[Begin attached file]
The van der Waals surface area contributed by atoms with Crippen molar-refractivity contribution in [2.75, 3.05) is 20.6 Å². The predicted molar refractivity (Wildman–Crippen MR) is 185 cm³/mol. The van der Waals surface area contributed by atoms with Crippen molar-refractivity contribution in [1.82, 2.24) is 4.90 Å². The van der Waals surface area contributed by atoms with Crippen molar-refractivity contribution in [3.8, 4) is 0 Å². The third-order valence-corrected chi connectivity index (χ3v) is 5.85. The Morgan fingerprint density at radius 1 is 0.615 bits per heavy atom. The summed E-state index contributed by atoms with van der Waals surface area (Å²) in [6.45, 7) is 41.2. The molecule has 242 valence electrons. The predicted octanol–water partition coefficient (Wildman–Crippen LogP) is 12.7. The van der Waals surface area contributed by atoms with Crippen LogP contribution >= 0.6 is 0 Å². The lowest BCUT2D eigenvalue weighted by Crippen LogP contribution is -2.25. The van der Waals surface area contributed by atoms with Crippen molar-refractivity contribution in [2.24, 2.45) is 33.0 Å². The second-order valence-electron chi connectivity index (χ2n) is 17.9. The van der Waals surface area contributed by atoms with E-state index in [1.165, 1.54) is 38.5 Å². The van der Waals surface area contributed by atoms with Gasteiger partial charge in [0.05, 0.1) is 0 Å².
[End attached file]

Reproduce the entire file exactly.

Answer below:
The van der Waals surface area contributed by atoms with Crippen molar-refractivity contribution in [2.75, 3.05) is 20.6 Å². The predicted molar refractivity (Wildman–Crippen MR) is 185 cm³/mol. The van der Waals surface area contributed by atoms with Crippen molar-refractivity contribution in [1.82, 2.24) is 4.90 Å². The van der Waals surface area contributed by atoms with Crippen molar-refractivity contribution in [3.8, 4) is 0 Å². The third-order valence-corrected chi connectivity index (χ3v) is 5.85. The Morgan fingerprint density at radius 1 is 0.615 bits per heavy atom. The summed E-state index contributed by atoms with van der Waals surface area (Å²) in [6.45, 7) is 41.2. The molecule has 242 valence electrons. The predicted octanol–water partition coefficient (Wildman–Crippen LogP) is 12.7. The van der Waals surface area contributed by atoms with Crippen LogP contribution >= 0.6 is 0 Å². The lowest BCUT2D eigenvalue weighted by Crippen LogP contribution is -2.25. The van der Waals surface area contributed by atoms with Crippen molar-refractivity contribution in [2.24, 2.45) is 33.0 Å². The second-order valence-electron chi connectivity index (χ2n) is 17.9. The van der Waals surface area contributed by atoms with E-state index in [1.165, 1.54) is 38.5 Å². The van der Waals surface area contributed by atoms with Gasteiger partial charge in [0.05, 0.1) is 0 Å².